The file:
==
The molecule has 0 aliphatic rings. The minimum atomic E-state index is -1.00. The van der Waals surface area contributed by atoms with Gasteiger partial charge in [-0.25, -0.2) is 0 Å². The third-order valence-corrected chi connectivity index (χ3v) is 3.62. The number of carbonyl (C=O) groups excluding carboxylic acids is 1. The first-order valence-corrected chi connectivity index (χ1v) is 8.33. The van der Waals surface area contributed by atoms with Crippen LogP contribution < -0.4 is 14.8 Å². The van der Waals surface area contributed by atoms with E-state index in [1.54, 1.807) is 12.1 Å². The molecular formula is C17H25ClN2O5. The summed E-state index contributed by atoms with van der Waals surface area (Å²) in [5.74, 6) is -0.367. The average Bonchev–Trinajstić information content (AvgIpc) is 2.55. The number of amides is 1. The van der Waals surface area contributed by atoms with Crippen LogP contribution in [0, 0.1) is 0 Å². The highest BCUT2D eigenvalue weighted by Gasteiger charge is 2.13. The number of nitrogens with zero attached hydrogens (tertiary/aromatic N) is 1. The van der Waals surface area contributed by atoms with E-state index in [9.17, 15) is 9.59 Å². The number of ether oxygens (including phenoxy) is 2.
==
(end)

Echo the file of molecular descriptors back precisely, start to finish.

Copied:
The molecule has 0 aliphatic rings. The minimum atomic E-state index is -1.00. The van der Waals surface area contributed by atoms with Gasteiger partial charge in [-0.25, -0.2) is 0 Å². The third-order valence-corrected chi connectivity index (χ3v) is 3.62. The number of carbonyl (C=O) groups excluding carboxylic acids is 1. The first-order valence-corrected chi connectivity index (χ1v) is 8.33. The van der Waals surface area contributed by atoms with Crippen LogP contribution < -0.4 is 14.8 Å². The van der Waals surface area contributed by atoms with E-state index in [1.54, 1.807) is 12.1 Å². The molecular formula is C17H25ClN2O5. The summed E-state index contributed by atoms with van der Waals surface area (Å²) in [5.74, 6) is -0.367. The average Bonchev–Trinajstić information content (AvgIpc) is 2.55. The number of amides is 1. The van der Waals surface area contributed by atoms with Crippen LogP contribution in [0, 0.1) is 0 Å². The highest BCUT2D eigenvalue weighted by Gasteiger charge is 2.13. The number of nitrogens with zero attached hydrogens (tertiary/aromatic N) is 1. The van der Waals surface area contributed by atoms with E-state index in [9.17, 15) is 9.59 Å². The number of ether oxygens (including phenoxy) is 2.